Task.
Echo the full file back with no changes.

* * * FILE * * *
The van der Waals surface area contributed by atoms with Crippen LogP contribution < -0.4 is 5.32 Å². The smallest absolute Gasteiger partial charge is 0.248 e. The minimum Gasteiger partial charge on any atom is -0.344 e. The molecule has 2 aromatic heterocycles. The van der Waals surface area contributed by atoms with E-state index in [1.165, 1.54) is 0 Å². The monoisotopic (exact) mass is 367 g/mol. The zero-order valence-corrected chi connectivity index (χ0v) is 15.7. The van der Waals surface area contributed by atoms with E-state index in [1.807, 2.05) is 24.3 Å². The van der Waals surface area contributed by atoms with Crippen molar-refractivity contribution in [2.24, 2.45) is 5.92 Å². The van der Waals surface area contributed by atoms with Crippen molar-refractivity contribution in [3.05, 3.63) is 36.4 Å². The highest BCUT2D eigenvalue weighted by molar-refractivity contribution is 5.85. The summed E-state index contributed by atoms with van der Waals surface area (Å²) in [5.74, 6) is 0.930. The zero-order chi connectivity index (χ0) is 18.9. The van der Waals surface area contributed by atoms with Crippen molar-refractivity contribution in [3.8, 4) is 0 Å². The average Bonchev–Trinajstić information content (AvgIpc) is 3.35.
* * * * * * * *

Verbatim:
The van der Waals surface area contributed by atoms with Crippen LogP contribution < -0.4 is 5.32 Å². The smallest absolute Gasteiger partial charge is 0.248 e. The minimum Gasteiger partial charge on any atom is -0.344 e. The molecule has 2 aromatic heterocycles. The van der Waals surface area contributed by atoms with E-state index in [1.165, 1.54) is 0 Å². The monoisotopic (exact) mass is 367 g/mol. The zero-order valence-corrected chi connectivity index (χ0v) is 15.7. The van der Waals surface area contributed by atoms with E-state index in [1.807, 2.05) is 24.3 Å². The van der Waals surface area contributed by atoms with Crippen molar-refractivity contribution in [2.24, 2.45) is 5.92 Å². The van der Waals surface area contributed by atoms with Crippen molar-refractivity contribution in [3.05, 3.63) is 36.4 Å². The highest BCUT2D eigenvalue weighted by molar-refractivity contribution is 5.85. The summed E-state index contributed by atoms with van der Waals surface area (Å²) in [5.74, 6) is 0.930. The zero-order chi connectivity index (χ0) is 18.9. The van der Waals surface area contributed by atoms with Crippen molar-refractivity contribution in [3.8, 4) is 0 Å². The average Bonchev–Trinajstić information content (AvgIpc) is 3.35.